Perhaps it isn’t possible within the structure of an awards shortlist, but would be good to know: 1) what translational challenges the judges identified for each of the books, 2) how they saw the translator awake to these challenges, 3) the specific beauties they found in the translator’s or translators’ decisions.
“This year for the first time, we will be announcing a short list in December, following the judges’ meeting in late November.”
Nearly twently years’ worth of Arabic literature in translation — as well as reviews, interviews, and event reports — have been put online in a searchable archive: Banipal, the only major magazine to take contemporary Arabic literature in translation as its… Read More ›
“The annual residency, which launched this week, is set to continue through April 21.”
“I saw lightning in the east
in a wink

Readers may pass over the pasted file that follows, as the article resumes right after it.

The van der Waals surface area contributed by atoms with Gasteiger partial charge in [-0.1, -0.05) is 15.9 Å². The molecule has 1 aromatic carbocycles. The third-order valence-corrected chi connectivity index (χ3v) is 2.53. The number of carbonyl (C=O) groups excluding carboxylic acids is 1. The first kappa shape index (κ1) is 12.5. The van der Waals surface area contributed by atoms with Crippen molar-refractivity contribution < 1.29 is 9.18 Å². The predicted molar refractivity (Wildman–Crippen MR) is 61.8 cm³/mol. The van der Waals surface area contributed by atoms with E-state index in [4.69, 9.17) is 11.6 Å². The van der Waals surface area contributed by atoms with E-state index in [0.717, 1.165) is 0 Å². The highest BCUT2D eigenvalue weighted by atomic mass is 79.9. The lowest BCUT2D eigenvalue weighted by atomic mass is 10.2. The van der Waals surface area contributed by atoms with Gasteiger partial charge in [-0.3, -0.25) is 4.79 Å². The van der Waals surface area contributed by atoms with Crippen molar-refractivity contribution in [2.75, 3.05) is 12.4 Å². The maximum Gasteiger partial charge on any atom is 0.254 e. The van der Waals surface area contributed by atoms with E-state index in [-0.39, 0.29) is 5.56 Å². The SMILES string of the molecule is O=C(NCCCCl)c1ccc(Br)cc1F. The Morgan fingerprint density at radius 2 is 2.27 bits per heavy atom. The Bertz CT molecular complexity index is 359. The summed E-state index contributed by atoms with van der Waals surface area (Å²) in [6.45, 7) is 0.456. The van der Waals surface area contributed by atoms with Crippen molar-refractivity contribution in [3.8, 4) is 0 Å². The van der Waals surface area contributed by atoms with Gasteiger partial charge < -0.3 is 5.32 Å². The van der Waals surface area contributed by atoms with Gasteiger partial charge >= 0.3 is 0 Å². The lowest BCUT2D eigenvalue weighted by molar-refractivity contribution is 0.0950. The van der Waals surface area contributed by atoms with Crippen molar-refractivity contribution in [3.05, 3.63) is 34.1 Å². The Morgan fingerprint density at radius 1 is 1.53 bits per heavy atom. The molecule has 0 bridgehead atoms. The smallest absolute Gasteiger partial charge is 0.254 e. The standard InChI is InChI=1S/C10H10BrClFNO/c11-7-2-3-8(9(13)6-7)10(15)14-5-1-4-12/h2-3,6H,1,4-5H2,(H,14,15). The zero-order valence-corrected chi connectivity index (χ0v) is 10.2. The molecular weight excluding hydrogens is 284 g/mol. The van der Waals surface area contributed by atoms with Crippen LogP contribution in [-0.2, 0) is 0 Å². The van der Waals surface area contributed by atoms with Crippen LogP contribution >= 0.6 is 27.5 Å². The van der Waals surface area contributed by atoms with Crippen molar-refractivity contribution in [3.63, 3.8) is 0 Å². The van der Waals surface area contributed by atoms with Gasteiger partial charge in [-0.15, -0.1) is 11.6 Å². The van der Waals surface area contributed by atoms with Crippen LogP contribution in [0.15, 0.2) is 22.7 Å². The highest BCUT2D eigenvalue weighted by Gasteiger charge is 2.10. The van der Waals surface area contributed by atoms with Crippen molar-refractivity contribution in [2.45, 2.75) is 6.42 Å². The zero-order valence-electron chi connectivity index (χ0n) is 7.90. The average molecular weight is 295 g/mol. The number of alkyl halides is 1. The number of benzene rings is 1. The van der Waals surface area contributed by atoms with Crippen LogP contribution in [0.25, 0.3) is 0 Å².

I saw the sun dripping
in its blood
and the sea agitated
and the past robbed of its books”
“Jonathan Wright’s seamless English rendering does full justice to the original, exhibiting a sureness of touch that fully captures the spirit of the Arabic version.”
“This text confronts the translator with extraordinary challenges.”
“There are twenty-five translators and twenty-nine books in the running for the 2015 Banipal Prize for Arabic Literarary Translation.”
Iraqi novelist, poet, and translator Sinan has won the Saif Ghobash Banipal Prize for Arabic Literary Translation for bringing his own novel, “The Corpse Washer,” into English.
Issue 51 of Banipal magazine focuses on pioneering Iraqi poet Saadi Youssef, who was born in 1934 near Basra.
For the first time in its history, the Saif Ghobash Banipal Prize for the translation of Arabic literature will be shared by two translators: Jonathan Wright (for his translation of Youssef Ziedan’s IPAF-winning Azazeel) and William Hutchins (for his translation of Wajdi al-Ahdal’s A Land Without Jasmine).
If you’re in London, Banipal will be launching issue 48, “Narrating Marrakech,” this Tuesday at the Kensington Central Library.